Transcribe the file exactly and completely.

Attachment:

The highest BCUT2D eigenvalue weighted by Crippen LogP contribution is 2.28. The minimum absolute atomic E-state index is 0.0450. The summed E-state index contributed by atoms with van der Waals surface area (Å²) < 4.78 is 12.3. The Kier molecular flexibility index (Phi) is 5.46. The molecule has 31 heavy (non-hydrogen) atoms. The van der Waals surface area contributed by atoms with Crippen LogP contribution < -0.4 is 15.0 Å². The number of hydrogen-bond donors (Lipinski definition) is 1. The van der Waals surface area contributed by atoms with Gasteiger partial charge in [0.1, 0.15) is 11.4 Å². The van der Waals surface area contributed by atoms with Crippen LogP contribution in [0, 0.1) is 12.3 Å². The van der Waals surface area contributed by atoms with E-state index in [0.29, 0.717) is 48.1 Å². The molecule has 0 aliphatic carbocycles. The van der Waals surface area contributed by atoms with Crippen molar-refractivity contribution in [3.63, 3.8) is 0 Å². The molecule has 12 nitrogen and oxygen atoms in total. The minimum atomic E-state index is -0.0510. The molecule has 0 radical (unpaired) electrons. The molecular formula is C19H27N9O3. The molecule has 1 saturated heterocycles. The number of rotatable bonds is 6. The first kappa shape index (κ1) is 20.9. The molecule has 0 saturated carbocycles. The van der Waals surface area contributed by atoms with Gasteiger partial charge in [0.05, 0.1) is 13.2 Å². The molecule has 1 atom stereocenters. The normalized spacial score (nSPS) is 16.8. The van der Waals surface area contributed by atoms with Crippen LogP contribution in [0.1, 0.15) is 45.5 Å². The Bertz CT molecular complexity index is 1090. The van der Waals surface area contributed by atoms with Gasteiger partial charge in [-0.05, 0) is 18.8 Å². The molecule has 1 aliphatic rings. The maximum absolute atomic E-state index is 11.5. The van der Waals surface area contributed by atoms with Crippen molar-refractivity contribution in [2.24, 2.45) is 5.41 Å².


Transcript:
The highest BCUT2D eigenvalue weighted by Crippen LogP contribution is 2.28. The minimum absolute atomic E-state index is 0.0450. The summed E-state index contributed by atoms with van der Waals surface area (Å²) < 4.78 is 12.3. The Kier molecular flexibility index (Phi) is 5.46. The molecule has 31 heavy (non-hydrogen) atoms. The van der Waals surface area contributed by atoms with Crippen LogP contribution < -0.4 is 15.0 Å². The number of hydrogen-bond donors (Lipinski definition) is 1. The van der Waals surface area contributed by atoms with Gasteiger partial charge in [0.1, 0.15) is 11.4 Å². The van der Waals surface area contributed by atoms with Crippen LogP contribution in [0, 0.1) is 12.3 Å². The van der Waals surface area contributed by atoms with E-state index in [0.29, 0.717) is 48.1 Å². The molecule has 0 aliphatic carbocycles. The van der Waals surface area contributed by atoms with Crippen molar-refractivity contribution in [3.63, 3.8) is 0 Å². The molecule has 12 nitrogen and oxygen atoms in total. The minimum atomic E-state index is -0.0510. The molecule has 0 radical (unpaired) electrons. The molecular formula is C19H27N9O3. The molecule has 1 saturated heterocycles. The number of rotatable bonds is 6. The first kappa shape index (κ1) is 20.9. The molecule has 0 saturated carbocycles. The van der Waals surface area contributed by atoms with Gasteiger partial charge in [0.05, 0.1) is 13.2 Å². The molecule has 1 atom stereocenters. The normalized spacial score (nSPS) is 16.8. The van der Waals surface area contributed by atoms with Crippen LogP contribution in [0.1, 0.15) is 45.5 Å². The Bertz CT molecular complexity index is 1090. The van der Waals surface area contributed by atoms with Gasteiger partial charge in [-0.05, 0) is 18.8 Å². The molecule has 1 aliphatic rings. The maximum absolute atomic E-state index is 11.5. The van der Waals surface area contributed by atoms with Crippen molar-refractivity contribution in [2.24, 2.45) is 5.41 Å².